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Oregon Ban on Cigarettes, Measure 10 (1930)

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The Oregon Ban on Cigarettes Amendment, also known as Measure 10, was on the November 4, 1930 ballot in Oregon as an initiated constitutional amendment, where it was defeated. The measure would have prohibited the manufacturing, advertisement, sale, purchase or possession of cigarettes and provided punishments for violating the provision.[1]

Election results

Oregon Measure 10 (1930)
Defeatedd No156,26574.24%
Yes 54,231 25.76%

Election results via: Oregon Blue Book

Text of measure

The language appeared on the ballot as:[1]

Constitutional Amendment - Proposed by Initiative Petition - Vote YES or NO

ANTI-CIGARETTE CONSTITUTIONAL AMENDMENT - Purpose: To amend the constitution by adding a provision prohibiting the importation, manufacture, sale, purchase, possession, or giving away within the state of cigarettes, cigarette papers, or materials for the manufacture of cigarettes, or the advertisement of the same in any manner whatsoever, and making a violation of such provision a misdemeanor punishable upon conviction thereof by fine of not less than $25, nor more than $250, or imprisonment in the county jail not less than thirty, not more than ninety days, or by both such fine and imprisonment.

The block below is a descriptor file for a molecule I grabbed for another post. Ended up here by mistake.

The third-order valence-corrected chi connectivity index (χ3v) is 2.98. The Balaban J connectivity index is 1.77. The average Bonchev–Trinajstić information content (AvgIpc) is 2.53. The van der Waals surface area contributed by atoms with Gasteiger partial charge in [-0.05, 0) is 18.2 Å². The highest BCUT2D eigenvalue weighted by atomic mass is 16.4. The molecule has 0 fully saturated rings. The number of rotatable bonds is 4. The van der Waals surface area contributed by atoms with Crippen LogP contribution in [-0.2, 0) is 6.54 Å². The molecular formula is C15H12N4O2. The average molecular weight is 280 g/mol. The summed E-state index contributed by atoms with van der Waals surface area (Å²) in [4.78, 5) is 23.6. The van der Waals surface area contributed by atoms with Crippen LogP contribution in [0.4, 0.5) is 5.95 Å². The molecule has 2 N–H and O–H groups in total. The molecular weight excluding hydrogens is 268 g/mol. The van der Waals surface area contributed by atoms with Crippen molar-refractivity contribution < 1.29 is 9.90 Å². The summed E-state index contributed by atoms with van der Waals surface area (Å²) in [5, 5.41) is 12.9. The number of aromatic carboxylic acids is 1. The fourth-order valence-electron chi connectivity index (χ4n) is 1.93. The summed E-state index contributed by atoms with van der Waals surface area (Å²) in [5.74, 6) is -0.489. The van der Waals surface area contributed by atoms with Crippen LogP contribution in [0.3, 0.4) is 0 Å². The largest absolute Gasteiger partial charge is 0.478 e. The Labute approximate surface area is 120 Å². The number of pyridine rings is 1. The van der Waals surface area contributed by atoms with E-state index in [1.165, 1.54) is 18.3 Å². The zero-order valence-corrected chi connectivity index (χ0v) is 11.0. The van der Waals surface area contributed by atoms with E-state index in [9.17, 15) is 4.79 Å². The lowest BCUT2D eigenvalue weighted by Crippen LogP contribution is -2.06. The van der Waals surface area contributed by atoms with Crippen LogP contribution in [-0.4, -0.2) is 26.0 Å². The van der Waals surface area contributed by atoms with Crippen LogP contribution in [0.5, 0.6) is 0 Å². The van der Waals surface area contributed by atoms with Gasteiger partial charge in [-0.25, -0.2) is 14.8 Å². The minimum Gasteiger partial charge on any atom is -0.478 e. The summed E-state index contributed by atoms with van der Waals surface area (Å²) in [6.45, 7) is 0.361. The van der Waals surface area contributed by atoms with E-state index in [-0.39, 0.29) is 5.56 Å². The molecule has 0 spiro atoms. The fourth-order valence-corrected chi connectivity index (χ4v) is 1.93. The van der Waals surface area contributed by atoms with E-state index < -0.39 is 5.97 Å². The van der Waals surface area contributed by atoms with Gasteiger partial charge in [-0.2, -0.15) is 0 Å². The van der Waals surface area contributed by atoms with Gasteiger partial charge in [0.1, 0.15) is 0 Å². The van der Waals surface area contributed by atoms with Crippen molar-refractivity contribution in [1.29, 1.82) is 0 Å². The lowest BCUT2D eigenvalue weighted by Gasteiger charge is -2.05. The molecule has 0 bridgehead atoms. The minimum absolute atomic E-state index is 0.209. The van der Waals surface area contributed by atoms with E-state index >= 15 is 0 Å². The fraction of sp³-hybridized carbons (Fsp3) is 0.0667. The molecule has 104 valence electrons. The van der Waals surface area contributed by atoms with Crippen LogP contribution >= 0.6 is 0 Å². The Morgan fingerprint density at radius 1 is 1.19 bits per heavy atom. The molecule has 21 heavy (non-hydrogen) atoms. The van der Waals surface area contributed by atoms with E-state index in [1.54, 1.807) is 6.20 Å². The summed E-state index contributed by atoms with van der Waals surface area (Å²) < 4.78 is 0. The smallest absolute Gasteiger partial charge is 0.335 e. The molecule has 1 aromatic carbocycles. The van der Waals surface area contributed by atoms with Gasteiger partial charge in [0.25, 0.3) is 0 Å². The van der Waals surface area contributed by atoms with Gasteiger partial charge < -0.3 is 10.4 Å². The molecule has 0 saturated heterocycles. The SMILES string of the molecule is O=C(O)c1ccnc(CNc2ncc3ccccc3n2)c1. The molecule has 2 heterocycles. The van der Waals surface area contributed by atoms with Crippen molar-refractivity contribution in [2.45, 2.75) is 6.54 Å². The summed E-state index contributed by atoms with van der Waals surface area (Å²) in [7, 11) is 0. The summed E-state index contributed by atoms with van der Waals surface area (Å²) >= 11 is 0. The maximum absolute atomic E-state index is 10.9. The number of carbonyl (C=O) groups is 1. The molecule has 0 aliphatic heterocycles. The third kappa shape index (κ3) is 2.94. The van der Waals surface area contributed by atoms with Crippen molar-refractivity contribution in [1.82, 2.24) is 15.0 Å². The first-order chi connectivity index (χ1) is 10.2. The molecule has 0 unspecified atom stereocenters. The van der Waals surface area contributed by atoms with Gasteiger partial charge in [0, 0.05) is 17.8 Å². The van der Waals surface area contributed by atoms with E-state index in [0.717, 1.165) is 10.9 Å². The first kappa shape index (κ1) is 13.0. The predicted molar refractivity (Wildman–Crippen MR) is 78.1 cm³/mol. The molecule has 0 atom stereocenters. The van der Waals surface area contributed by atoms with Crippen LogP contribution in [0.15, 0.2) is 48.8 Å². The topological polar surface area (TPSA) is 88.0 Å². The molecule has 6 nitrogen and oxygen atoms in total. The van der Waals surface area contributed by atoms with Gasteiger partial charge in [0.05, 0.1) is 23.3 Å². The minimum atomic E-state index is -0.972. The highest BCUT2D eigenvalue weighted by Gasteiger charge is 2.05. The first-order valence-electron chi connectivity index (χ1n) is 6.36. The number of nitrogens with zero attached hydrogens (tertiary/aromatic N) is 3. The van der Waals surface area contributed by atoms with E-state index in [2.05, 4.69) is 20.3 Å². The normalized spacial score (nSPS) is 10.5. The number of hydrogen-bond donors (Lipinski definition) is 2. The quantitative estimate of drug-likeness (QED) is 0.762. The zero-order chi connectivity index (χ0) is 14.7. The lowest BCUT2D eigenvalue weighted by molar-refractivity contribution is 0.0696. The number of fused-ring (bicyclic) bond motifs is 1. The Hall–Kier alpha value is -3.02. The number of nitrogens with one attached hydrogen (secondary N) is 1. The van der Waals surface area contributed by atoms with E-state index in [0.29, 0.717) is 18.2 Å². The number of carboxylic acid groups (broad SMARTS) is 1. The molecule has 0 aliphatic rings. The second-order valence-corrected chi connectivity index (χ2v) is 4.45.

318. Yes, I vote for the amendment.

319. No, I vote against the amendment.


Path to the ballot

Measure 10 was filed in the office of the Secretary of State on July 1, 1930.[1]

See also

Suggest a link

External links


  1. 1.0 1.1 1.2 Oregon State Library, "State of Oregon Official Voters' Pamphlet," accessed November 15, 2013
  2. Note: This text is quoted verbatim from the original source. Any inconsistencies are attributed to the original source.